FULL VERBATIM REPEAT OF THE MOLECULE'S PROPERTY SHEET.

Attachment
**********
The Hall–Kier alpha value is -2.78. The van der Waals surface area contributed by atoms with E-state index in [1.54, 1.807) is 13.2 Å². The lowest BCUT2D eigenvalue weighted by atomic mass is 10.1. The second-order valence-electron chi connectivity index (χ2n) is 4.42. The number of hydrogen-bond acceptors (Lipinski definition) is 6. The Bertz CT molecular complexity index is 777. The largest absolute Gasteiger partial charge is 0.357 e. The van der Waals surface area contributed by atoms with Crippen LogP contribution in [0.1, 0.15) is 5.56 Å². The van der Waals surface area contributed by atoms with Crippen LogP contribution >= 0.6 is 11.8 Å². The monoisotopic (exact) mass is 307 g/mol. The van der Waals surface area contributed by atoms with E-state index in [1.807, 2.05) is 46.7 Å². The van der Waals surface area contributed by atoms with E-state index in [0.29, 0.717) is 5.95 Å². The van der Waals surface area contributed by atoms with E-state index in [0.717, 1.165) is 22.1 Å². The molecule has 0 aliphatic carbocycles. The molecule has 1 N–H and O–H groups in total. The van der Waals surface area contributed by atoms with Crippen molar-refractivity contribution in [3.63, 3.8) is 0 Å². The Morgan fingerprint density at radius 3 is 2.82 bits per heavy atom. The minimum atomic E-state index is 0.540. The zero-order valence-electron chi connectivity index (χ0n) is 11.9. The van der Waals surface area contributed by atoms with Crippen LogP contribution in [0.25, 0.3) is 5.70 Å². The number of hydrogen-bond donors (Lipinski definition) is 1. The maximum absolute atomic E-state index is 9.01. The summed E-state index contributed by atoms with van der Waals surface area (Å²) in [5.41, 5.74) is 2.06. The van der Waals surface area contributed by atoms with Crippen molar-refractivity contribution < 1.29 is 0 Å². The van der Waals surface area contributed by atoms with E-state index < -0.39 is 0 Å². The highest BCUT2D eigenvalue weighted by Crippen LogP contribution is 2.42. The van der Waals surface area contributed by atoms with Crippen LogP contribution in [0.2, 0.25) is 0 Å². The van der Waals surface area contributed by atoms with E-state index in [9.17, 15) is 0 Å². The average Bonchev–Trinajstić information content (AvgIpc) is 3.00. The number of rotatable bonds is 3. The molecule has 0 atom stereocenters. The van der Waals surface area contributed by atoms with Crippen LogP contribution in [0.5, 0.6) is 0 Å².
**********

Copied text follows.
The Hall–Kier alpha value is -2.78. The van der Waals surface area contributed by atoms with E-state index in [1.54, 1.807) is 13.2 Å². The lowest BCUT2D eigenvalue weighted by atomic mass is 10.1. The second-order valence-electron chi connectivity index (χ2n) is 4.42. The number of hydrogen-bond acceptors (Lipinski definition) is 6. The Bertz CT molecular complexity index is 777. The largest absolute Gasteiger partial charge is 0.357 e. The van der Waals surface area contributed by atoms with Crippen LogP contribution in [0.1, 0.15) is 5.56 Å². The van der Waals surface area contributed by atoms with Crippen LogP contribution >= 0.6 is 11.8 Å². The monoisotopic (exact) mass is 307 g/mol. The van der Waals surface area contributed by atoms with E-state index in [1.807, 2.05) is 46.7 Å². The van der Waals surface area contributed by atoms with E-state index in [0.29, 0.717) is 5.95 Å². The van der Waals surface area contributed by atoms with E-state index in [0.717, 1.165) is 22.1 Å². The molecule has 0 aliphatic carbocycles. The molecule has 1 N–H and O–H groups in total. The van der Waals surface area contributed by atoms with Crippen molar-refractivity contribution in [3.63, 3.8) is 0 Å². The Morgan fingerprint density at radius 3 is 2.82 bits per heavy atom. The minimum atomic E-state index is 0.540. The zero-order valence-electron chi connectivity index (χ0n) is 11.9. The van der Waals surface area contributed by atoms with Crippen LogP contribution in [0.25, 0.3) is 5.70 Å². The number of hydrogen-bond donors (Lipinski definition) is 1. The maximum absolute atomic E-state index is 9.01. The summed E-state index contributed by atoms with van der Waals surface area (Å²) in [5.41, 5.74) is 2.06. The van der Waals surface area contributed by atoms with Crippen molar-refractivity contribution < 1.29 is 0 Å². The van der Waals surface area contributed by atoms with E-state index < -0.39 is 0 Å². The highest BCUT2D eigenvalue weighted by Crippen LogP contribution is 2.42. The van der Waals surface area contributed by atoms with Crippen LogP contribution in [0.2, 0.25) is 0 Å². The van der Waals surface area contributed by atoms with E-state index in [9.17, 15) is 0 Å². The average Bonchev–Trinajstić information content (AvgIpc) is 3.00. The number of rotatable bonds is 3. The molecule has 0 atom stereocenters. The van der Waals surface area contributed by atoms with Crippen LogP contribution in [0.5, 0.6) is 0 Å².